Sports

Pursuit of perfection: Gym rat O’Shaughnessey a player to deal with

When Stratford officials think about it, they might send the O’Shaughnessey family another bill before the school year is out.

As much time as David O’Shaughnessey has spent at the school’s gym during the past four years, charging a little rent might not be out of line.

“The first game of the year, he scored 42 points,” head coach John Paul Gaddy said. “He went 6-of-10 from the line. And he was in the gym for an hour after the game shooting free throws.

“He waited for everybody to leave, (then) said, ‘Can I have a ball?’ ”

The results of that quasi-obsession transformed O’Shaughnessey into a “that’s the guy we gotta stop” player for opponents and into the All-Middle Georgia Independent Schools boys player of the year.

Take earlier this week, when O’Shaughnessey was called on to don the uniform again for pictures. The good part was obvious: He got to shoot around a little bit and exchange wisecracks with Gaddy.

“He’s a (Georgia) Tech fan,” O’Shaughnessey said. “We argue a lot.”

But his former head coach knows what kind of player he had, one who scored 1,002 points in his final two years of high school, shot 53.6 percent overall and 34.8 percent from 3-point range in his 98-game career. He’s in the top 10 at Stratford in games (sixth), points, (sixth), shots made (ninth), 3-pointers made (third), 3-point accuracy (ninth) and free-throw percentage (ninth).

Despite being the focal point of defenses, O’Shaughnessey improved on his overall and 3-point shooting from his junior to senior seasons. The 6-foot-3 guard is just as comfortable shooting from 19 feet as 23 feet, but he worked on other parts of his game.

“Pull-up jump shot and better decision-making,” he said of what he wanted to improve on the most entering the season. “I worked on my mid-range game. There were times my junior year I saw that I needed it.”

O’Shaughnessey is more than just a gifted basketball player. He has been part of Stratford’s highly successful soccer program and just picked up another sport, track and field.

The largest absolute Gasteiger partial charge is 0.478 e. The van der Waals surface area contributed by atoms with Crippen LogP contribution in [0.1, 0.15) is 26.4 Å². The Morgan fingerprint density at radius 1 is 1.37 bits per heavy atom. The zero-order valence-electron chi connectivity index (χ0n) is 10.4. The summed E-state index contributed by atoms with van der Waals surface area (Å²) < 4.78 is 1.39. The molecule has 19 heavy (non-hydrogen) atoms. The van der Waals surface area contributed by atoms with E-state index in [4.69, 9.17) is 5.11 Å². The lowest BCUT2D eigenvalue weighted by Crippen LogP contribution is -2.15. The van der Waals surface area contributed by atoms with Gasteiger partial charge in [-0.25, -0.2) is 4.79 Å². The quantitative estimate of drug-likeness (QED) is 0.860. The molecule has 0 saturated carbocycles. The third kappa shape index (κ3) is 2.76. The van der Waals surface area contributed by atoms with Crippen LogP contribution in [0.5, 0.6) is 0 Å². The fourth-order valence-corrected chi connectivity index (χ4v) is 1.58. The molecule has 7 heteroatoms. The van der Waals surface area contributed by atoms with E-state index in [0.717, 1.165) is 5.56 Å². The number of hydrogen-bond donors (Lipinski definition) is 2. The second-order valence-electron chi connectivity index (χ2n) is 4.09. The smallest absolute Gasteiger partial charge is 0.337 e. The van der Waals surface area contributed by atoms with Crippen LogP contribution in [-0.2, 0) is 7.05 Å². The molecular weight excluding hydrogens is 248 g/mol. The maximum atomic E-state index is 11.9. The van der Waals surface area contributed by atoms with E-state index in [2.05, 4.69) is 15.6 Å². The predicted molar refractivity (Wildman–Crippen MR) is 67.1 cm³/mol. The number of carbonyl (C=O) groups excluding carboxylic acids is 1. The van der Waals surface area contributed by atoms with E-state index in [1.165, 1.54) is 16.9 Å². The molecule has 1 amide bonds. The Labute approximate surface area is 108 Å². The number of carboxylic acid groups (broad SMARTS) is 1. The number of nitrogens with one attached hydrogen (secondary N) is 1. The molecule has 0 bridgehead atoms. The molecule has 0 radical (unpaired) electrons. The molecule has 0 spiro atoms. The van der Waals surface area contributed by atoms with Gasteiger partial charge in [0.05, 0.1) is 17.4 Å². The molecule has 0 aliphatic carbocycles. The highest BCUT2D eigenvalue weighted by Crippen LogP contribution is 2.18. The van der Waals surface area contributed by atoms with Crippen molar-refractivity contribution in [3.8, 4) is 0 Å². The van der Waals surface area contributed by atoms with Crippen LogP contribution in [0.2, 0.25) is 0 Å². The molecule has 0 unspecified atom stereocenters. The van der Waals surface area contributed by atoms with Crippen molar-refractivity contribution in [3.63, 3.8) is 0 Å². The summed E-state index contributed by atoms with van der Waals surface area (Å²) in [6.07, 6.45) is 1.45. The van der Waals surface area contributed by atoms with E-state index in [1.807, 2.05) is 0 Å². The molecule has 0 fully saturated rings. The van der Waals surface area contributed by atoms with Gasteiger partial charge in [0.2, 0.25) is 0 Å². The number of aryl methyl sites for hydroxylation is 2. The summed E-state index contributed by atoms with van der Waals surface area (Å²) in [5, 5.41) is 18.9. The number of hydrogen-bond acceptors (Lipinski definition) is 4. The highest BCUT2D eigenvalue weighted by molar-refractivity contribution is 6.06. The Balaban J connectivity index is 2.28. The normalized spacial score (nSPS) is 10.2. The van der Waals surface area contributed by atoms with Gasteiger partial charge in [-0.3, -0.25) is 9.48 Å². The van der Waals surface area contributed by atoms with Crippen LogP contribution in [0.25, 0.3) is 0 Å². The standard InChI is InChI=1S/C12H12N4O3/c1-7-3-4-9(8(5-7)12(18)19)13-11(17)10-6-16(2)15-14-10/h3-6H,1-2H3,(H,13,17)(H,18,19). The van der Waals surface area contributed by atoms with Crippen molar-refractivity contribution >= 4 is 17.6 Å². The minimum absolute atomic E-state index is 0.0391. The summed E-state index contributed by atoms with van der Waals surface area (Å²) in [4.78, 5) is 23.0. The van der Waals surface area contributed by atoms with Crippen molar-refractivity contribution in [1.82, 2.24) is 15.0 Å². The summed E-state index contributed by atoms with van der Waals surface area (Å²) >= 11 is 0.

With almost no practice, he has finished second and first in the first two meets of his track career in high jump. But there’s pressure: He competes against younger brother Becker, so being first among the O’Shaughnesseys may be more important than beating outside competition.

Clearly, energy isn’t a problem.

“We had to run a lot to get in shape for soccer,” O’Shaughnessey said about the start of his senior year. “We won the state championship, and that helped carry over into basketball. So I came into the season in good shape.”

That in itself may be hereditary.

His father John was a good tennis player, and older brother Will was a standout soccer player at Stratford who decided to play basketball as a senior and started. Becker, a freshman, is one of the state’s top youth tennis players, as well as being on the track team.

O’Shaughnessey won’t have to travel far to continue his career. He committed to Mercer head coach Bob Hoffman on Tuesday, a day after deciding to accept the offer to join the team as a preferred walk-on. O’Shaughnessey will receive an academic scholarship, so Hoffman can’t comment on the addition, and O’Shaughnessey won’t count against the Bears’ scholarship limit.

He’s already familiar with his future teammates, playing pickup with Bears. In fact, it was just such a game last year, Gaddy said, that showed O’Shaughnessey that he could play on a higher level.

Gaddy already knew that and said Mercer is getting a rarity: the player who is defined as a scorer and shooter but who has a pure basketball and winning mentality.

“We were playing Mount de Sales in the region tournament,” Gaddy said. “They were face-guarding him, straight deny the ball. They went straight denial on him, and everybody helped every time he cut.

“We’re up maybe four or six early in the first quarter, and he comes over and says, ‘Listen, if I run the offense, I’m going to clog stuff up. Can I go stand in the corner?’ Completely sacrificed himself.

“That’s the difference with a senior, when the team really does become the most important thing. That’s David.”

Hinson said mentally is where O’Shaughnessey has made a huge jump. A year ago, he faced one box-and-one defense. As a senior, he regularly saw that, as well as a triangle-and-two.

“He was an incredible scorer, but his basketball IQ just grew,” Hinson said. “He became a ballhandler. He became a basketball player instead of a scorer. His basketball IQ is unbelievable.”

ESPN helps feed O’Shaughnessey’s addiction to the game.

“He’s a gym rat, he’s a basketball freak,” Hinson said. “During basketball, he goes straight home and watches ‘Big Monday’ and ‘Super Tuesday’ and the ESPN shows.”

Gaddy is a basketball junkie himself, so coaching somebody like O’Shaughnessey was a joy, one he’ll get to continue to have in a different role with O’Shaughnessey at Mercer.

“The mistake people make, especially in high school, is they’ll say, ‘Yeah, he’s good,’” Gaddy said. “Well, there’s a reason. You don’t shoot that consistently from that range if you don’t work at it, and he really works at it.

“He just loves the game.”

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